There are no widespread negative property value impacts in communities with wind energy facilities, according to a study by the U.S. Department of Energy’s (DOE) Lawrence Berkeley National Laboratory. The study takes into account both the view of the wind facilities and the distance of the home to the facilities.
The study, “The Impact of Wind Power Projects on Residential Property Values in the United States: A Multi-Site Hedonic Analysis” (PDF), collected data on almost 7,500 sales of single-family homes between 1996 and 2007 located within 10 miles of 24 existing wind facilities in nine different U.S. states.
The study results are considered a win for wind power companies and developers as many homeowners have used declining home values as a reason to oppose wind projects.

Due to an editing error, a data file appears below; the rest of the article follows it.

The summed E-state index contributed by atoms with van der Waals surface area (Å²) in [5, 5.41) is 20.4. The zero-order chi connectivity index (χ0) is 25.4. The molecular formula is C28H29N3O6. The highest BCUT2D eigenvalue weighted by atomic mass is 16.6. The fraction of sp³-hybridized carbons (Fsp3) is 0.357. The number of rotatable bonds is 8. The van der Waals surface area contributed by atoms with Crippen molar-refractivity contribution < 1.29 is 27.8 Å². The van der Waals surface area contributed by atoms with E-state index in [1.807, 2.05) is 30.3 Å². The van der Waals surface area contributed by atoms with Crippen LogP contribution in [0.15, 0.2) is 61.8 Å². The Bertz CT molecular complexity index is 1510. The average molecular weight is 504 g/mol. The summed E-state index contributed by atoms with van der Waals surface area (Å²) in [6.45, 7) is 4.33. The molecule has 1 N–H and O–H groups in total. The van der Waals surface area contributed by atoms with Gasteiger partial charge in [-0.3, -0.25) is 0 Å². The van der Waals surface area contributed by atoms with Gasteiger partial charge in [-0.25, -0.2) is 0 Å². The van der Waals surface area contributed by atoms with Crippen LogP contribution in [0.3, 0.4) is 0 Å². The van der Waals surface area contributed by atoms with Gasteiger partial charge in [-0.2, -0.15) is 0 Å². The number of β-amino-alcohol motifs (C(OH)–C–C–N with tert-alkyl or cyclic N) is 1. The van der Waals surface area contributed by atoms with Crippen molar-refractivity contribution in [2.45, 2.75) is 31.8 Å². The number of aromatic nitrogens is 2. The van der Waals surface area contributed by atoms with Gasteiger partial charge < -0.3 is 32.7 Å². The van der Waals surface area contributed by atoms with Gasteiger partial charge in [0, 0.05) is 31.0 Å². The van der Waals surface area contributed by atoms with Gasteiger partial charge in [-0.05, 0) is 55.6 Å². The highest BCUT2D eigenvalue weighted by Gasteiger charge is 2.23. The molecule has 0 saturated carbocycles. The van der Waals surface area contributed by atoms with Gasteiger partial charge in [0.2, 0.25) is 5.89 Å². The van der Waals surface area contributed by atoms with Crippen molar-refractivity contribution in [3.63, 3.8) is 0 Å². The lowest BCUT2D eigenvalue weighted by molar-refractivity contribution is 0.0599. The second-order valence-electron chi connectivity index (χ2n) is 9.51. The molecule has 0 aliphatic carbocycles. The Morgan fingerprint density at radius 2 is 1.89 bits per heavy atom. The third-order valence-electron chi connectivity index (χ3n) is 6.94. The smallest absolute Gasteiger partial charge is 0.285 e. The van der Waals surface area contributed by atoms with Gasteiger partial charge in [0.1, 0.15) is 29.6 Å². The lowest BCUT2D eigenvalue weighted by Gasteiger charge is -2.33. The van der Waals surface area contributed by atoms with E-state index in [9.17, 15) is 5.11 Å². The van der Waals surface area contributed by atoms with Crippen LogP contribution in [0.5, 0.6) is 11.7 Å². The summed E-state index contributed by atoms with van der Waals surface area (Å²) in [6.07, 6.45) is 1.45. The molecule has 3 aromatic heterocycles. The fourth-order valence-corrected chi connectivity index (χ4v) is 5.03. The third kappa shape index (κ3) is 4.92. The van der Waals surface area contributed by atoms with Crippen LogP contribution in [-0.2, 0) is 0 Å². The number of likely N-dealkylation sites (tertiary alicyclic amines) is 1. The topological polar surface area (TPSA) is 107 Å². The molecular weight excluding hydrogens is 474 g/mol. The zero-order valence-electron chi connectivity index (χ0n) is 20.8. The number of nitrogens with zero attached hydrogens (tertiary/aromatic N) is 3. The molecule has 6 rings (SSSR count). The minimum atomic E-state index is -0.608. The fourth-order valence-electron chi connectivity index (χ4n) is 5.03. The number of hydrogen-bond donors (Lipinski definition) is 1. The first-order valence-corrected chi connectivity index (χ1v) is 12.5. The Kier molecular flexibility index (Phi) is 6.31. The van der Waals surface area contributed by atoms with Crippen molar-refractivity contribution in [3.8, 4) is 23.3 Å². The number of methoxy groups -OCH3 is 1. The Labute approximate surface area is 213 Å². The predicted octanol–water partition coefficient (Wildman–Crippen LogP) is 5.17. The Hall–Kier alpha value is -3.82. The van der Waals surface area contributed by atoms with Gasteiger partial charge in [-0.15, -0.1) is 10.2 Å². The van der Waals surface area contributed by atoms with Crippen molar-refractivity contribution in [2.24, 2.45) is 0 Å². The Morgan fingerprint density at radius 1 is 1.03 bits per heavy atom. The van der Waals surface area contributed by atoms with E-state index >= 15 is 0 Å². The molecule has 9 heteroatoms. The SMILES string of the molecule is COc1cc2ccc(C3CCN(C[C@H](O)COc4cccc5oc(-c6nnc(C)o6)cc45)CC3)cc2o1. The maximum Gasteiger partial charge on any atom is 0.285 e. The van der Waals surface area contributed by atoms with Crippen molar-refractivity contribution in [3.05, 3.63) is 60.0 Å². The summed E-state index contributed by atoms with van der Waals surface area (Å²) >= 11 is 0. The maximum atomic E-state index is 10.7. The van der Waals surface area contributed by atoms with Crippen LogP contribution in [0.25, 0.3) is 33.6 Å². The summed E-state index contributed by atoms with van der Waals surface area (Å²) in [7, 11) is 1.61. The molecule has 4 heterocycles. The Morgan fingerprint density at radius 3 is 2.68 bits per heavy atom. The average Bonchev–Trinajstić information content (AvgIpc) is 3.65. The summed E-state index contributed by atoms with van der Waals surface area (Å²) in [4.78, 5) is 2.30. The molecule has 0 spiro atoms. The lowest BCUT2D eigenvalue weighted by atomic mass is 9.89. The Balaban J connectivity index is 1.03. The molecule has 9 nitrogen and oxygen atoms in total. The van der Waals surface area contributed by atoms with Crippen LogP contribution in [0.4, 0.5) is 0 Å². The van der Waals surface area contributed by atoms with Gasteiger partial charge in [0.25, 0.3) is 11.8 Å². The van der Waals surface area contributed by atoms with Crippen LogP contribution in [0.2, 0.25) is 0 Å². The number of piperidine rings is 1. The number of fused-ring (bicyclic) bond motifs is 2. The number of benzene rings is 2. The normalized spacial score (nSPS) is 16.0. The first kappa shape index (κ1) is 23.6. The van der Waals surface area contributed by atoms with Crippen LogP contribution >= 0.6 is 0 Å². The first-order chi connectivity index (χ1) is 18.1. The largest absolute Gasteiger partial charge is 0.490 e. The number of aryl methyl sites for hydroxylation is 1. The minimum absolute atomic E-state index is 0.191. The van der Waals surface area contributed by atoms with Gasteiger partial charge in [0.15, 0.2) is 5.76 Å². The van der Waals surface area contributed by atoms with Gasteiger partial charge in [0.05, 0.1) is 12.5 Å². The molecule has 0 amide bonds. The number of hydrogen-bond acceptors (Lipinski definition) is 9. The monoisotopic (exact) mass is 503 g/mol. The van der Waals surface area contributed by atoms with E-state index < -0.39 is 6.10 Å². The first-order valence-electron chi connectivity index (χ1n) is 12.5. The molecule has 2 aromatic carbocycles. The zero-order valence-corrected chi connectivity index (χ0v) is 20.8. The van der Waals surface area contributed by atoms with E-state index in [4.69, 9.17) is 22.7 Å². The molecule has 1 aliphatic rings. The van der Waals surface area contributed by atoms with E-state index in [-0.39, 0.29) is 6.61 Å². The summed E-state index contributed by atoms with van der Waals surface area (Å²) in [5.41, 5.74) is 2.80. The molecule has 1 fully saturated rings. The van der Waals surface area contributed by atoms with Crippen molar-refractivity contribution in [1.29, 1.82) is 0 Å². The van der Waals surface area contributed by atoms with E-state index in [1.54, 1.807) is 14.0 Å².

The new data may open up the possibility for more wind projects by commercial companies near urban environments.
Denise Bode, CEO for the American Wind Energy Association (AWEA) issued a statement: “The conclusions of this study could not be more definitive — wind farms do not weaken property values. These important research findings offer good news for those communities that might be considering the location of wind farms nearby. Wind energy has multiple benefits: it creates jobs, reduces greenhouse gases, and delivers direct economic benefits to rural communities. Now we can also say that wind energy has no impact on property values.”